UVA Architecture Students Re-Imagine VCCA

WG Clark, the Edmund Schureman Campbell Professor of Architecture at the University of Virginia and a revered architect has assigned his studio students VCCA as their project this term.

When you think about it, an artists’ community is the perfect subject for architecture students, combining as it does both living and working areas on a large scale. So it’s no surprise that Clark has assigned VCCA before. But this time, he added a twist by moving it to the heart of Philadelphia. This is purely hypothetical; there are no plans to move VCCA into Philadelphia or any urban setting. The board and staff are well aware of the value placed on VCCA’s pastoral setting by its Fellows!

Clark’s view of an urban creative crucible is informed by his love of Philadelphia, the city where he began his career, working for Robert Venturi. In addition to its metropolitan charms, Clark also greatly admires William Penn’s benevolent vision of a city of brotherly love.

At the beginning of term, Clark and his studio travelled to Philadelphia to inspect sites. Since then they have been working hard to realize their ideas of an urban VCCA. Their final designs will be unveiled in December.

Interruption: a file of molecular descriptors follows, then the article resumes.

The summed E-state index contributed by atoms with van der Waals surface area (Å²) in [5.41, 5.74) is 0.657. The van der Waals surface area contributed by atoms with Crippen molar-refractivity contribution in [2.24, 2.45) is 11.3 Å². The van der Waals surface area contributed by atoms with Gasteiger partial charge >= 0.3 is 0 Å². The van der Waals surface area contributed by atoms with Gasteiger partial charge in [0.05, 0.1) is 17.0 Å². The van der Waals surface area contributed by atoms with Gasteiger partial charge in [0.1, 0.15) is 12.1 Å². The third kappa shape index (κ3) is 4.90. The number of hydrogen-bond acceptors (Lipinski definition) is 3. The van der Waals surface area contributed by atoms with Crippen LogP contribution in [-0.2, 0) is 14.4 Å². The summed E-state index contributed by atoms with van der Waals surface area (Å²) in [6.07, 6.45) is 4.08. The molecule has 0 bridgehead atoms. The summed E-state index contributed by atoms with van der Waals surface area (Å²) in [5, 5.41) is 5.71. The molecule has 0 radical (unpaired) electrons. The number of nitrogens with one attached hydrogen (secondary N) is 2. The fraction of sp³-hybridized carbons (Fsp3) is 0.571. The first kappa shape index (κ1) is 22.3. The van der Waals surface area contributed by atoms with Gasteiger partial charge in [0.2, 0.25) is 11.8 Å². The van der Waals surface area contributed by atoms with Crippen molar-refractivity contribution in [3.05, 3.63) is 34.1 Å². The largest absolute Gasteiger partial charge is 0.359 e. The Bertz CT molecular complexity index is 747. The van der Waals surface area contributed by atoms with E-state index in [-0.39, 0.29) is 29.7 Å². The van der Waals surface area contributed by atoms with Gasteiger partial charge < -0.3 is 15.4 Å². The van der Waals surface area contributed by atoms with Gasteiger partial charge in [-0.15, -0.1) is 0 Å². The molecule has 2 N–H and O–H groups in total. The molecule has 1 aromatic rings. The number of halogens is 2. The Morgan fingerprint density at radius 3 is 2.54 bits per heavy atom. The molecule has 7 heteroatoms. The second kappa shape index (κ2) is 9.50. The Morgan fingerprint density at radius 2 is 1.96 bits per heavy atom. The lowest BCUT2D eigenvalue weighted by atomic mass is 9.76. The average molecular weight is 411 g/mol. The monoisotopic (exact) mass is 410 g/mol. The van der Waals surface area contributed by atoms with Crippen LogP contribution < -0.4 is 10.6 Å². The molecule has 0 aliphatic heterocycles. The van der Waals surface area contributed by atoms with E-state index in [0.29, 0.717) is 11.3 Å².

At the preliminary review, most students stuck with a unified plan. One student exploded the boundaries, placing individual studios throughout the neighborhood with artists convening for breakfast and dinner at a centralized residence hall. His purpose was to promote artists interacting with the city on their way to and from their studios.

My favorite design had an interesting metal skin covering the fa├žade employed to shade and redirect the light that would flood into the southern facing structure. It sounded plausible, but I wonder how it would work. To me, it looked like it would block the light out completely, but aesthetically it was beautiful with an edgy sculptural effect.

It was interesting observing people’s preconceived notions about art. That all sculptors work with heavy materials in large scale and painters don’t need a lot of space, for instance. Here at VCCA our visual artists’ studios are off by themselves (mostly) with the writers and composers grouped in quietude elsewhere.

VCCA Resident Artist Barbara Bernstein also attended the review and made a number of insightful and interesting points. It certainly aided the students understanding to hear impressions from an artist’s perspective.

Clark's work has been widely published and is the subject of Richard Jensen's book, Clark and Menefee. He was included in "40 under 40" by the Architectural League of New York and twice listed in Time magazine as one of America's best designers. His work has received three National Design awards from the American Institute of Architects: Middleton Inn, Reid House and Croffead House.


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